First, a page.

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A short story by Etta Belle Walker

Joist Hite, The Pioneer

Title:     Joist Hite, The Pioneer
Author: Etta Belle Walker [More Titles by Walker]

When Joist Hite arrived in Virginia he and his family were required to settle on the land bought from the VanMeters. His purchase was made in June 1731. In October of the same year, he and Robert McKay obtained a grant from the Colonial Government to have 100,000 acres of land surveyed on the west side of the mountain, with the agreement to bring in one hundred settlers within two years. During that year, Hite moved in and settled on that land, but he got an extension of time for bringing in other settlers. By Christmas of 1735 Hite had brought in fifty-four families.

All this land was in the County of Spotsylvania and Hite found that he and his brothers were too far away from the courts so he became interested in getting a new county organized in 1734. This was named Orange, in honor of the Duke of Orange. Later on, having acquired more land, he found himself again too far removed from a court house. And again he applied for a new county. In fact he needed two counties for all his lands and ever-increasing settlers. In 1738 Orange County was divided into three counties, namely: Orange, Frederick, and Augusta to the west of the mountain. With Joist Hite and his wife Anna Maria came their daughters, Mary, her husband George Bowman, Elizabeth and her husband Paul Froman, Magadelena and her husband Jacob Chrisman, and their sons John, Jacob, Isaac, Abraham and Joseph. Hite, we are told, allowed his sons-in-law to choose their own homesteads.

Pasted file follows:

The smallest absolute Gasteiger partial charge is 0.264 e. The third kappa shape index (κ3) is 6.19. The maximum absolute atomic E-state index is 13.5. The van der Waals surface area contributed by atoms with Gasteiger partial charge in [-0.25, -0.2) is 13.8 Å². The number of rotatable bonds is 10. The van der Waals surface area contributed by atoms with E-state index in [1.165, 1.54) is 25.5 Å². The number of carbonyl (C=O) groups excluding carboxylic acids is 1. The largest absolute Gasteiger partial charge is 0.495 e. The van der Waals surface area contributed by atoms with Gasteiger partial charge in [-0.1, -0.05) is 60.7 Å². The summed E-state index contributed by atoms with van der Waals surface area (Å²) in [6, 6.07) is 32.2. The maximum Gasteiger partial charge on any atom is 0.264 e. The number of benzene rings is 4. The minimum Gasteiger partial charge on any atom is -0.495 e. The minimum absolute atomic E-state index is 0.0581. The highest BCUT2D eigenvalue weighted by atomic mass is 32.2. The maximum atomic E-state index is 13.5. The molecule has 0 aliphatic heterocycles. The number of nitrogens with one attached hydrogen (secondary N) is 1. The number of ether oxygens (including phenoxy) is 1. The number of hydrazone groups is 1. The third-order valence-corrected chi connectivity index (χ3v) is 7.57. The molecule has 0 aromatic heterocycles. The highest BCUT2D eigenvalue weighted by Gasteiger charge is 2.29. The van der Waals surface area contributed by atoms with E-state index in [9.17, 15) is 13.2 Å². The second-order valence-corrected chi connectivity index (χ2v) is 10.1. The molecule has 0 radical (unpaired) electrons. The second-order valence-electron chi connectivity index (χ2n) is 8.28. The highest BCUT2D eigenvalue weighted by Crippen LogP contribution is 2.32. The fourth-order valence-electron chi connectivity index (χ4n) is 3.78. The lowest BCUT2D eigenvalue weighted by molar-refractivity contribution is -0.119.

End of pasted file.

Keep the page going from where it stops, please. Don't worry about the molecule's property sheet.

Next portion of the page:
His wife, Anna Maria, died in 1738 at Long Meadows and soon he married again. We read the following quaint marriage contracts between him and his second wife:

"In the Name of Jesus

"Whereas, we, two persons, I, Joist Hite and Maria Magadelena, Relict and Widow of Christian Nuschanger, according to God's holy ordinance and the knowledge and consent of our Friends and Children and Relations are going to enter into the holy state of Matrimony. We have made this Nuptial part one with the others. First promise to the aforesaid Maria Magadalena all the Christian Love and Faithfulness. Secondly, as neither of us are a moment secure from death so I promise her Home or Widow Seat so long as she lives and the Heir to whom the said House shall fall shall provide the necessary Diet and Cloathes and if that do not please but that she rather desire to have her commendations in any other place, so shall the foresaid Heir to the House yearly pay her Six Pounds ready money and this is my well considered desire.


"And Likewise wife, I Maria Magadalena promise the aforesaid Joist Hite. First of all, Love and Obedience. Secondly, I am designed to bring with me to him some cattle, money, household goods which in agreement with attested witnesses shall be Described and should I die before the said Hite so shall the said Hite have the half thereof and the other half shall be delivered back again to my heirs and this is also my well considered desire. Thirdly and Lastly, whoever of the aforesaid persons shall die first the half of the portion the Woman brings with her shall go back to her heirs."

The following goods were brought by the said Mary Magadelena to Joist Hite:

"1 In ready money, twenty two pounds seventeen Shillings and four pence.

2 Two mares one colt value of fourteen pounds.

3 Two drawing steers value three pounds, ten shillings.

4 Two coarse beds Cloathes in all three pounds, Sixteen Shillings and six pence. And said money is adjudged to be in Virginia Currency the 16th day of November, 1741, also one horse mare, six pounds."

Another neighbor pioneering in the Valley was Jacob Stover who secured land grants. History records that he resorted to unusual methods in obtaining them. Upon application, it was necessary to convince the authorities that the applicant could furnish a sufficient number of families to settle the land requested. Stover did not have the required number. He took himself to England to petition the King and in order to be convincing he gave names to every living thing he possessed--dogs, sheep, horses, cows and pigs! After his successful trip which resulted in receiving the land grant, he commenced selling small acreages to the new-comers. He enriched himself materially, but incurred the wrath of his associates.

[The end]
Etta Belle Walker's short story: Joist Hite, The Pioneer